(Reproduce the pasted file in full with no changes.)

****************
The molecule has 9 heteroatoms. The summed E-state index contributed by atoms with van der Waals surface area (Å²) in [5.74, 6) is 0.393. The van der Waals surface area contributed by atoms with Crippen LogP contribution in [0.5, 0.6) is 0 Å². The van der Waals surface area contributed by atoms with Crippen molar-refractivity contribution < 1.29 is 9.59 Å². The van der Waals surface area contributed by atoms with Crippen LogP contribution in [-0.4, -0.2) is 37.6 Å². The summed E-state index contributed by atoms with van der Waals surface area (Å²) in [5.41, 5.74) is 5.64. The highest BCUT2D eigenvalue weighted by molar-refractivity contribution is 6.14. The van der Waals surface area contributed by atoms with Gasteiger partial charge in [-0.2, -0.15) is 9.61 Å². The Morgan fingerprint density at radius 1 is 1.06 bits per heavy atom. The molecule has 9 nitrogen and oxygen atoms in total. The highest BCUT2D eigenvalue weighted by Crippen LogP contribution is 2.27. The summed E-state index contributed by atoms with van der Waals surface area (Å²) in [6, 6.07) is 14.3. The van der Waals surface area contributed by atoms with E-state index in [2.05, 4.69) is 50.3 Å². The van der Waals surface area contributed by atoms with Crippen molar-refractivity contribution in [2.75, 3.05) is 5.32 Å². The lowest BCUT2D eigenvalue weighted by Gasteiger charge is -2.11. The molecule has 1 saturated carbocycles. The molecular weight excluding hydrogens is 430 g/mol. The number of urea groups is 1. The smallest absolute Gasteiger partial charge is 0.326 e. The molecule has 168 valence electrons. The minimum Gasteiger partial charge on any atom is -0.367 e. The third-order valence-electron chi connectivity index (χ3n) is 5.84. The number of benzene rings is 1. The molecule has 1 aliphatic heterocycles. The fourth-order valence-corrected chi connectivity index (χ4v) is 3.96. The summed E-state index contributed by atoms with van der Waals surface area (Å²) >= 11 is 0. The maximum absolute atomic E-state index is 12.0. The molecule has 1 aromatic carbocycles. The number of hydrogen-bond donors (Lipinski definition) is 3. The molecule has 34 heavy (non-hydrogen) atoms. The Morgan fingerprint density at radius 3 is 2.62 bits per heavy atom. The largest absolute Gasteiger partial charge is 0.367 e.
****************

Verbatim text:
The molecule has 9 heteroatoms. The summed E-state index contributed by atoms with van der Waals surface area (Å²) in [5.74, 6) is 0.393. The van der Waals surface area contributed by atoms with Crippen LogP contribution in [0.5, 0.6) is 0 Å². The van der Waals surface area contributed by atoms with Crippen molar-refractivity contribution < 1.29 is 9.59 Å². The van der Waals surface area contributed by atoms with Crippen LogP contribution in [-0.4, -0.2) is 37.6 Å². The summed E-state index contributed by atoms with van der Waals surface area (Å²) in [5.41, 5.74) is 5.64. The highest BCUT2D eigenvalue weighted by molar-refractivity contribution is 6.14. The van der Waals surface area contributed by atoms with Gasteiger partial charge in [-0.2, -0.15) is 9.61 Å². The Morgan fingerprint density at radius 1 is 1.06 bits per heavy atom. The molecule has 9 nitrogen and oxygen atoms in total. The highest BCUT2D eigenvalue weighted by Crippen LogP contribution is 2.27. The summed E-state index contributed by atoms with van der Waals surface area (Å²) in [6, 6.07) is 14.3. The van der Waals surface area contributed by atoms with E-state index in [2.05, 4.69) is 50.3 Å². The van der Waals surface area contributed by atoms with Crippen molar-refractivity contribution in [2.75, 3.05) is 5.32 Å². The lowest BCUT2D eigenvalue weighted by Gasteiger charge is -2.11. The molecule has 1 saturated carbocycles. The molecular weight excluding hydrogens is 430 g/mol. The number of urea groups is 1. The smallest absolute Gasteiger partial charge is 0.326 e. The molecule has 168 valence electrons. The minimum Gasteiger partial charge on any atom is -0.367 e. The third-order valence-electron chi connectivity index (χ3n) is 5.84. The number of benzene rings is 1. The molecule has 1 aliphatic heterocycles. The fourth-order valence-corrected chi connectivity index (χ4v) is 3.96. The summed E-state index contributed by atoms with van der Waals surface area (Å²) >= 11 is 0. The maximum absolute atomic E-state index is 12.0. The molecule has 1 aromatic carbocycles. The number of hydrogen-bond donors (Lipinski definition) is 3. The molecule has 34 heavy (non-hydrogen) atoms. The Morgan fingerprint density at radius 3 is 2.62 bits per heavy atom. The largest absolute Gasteiger partial charge is 0.367 e.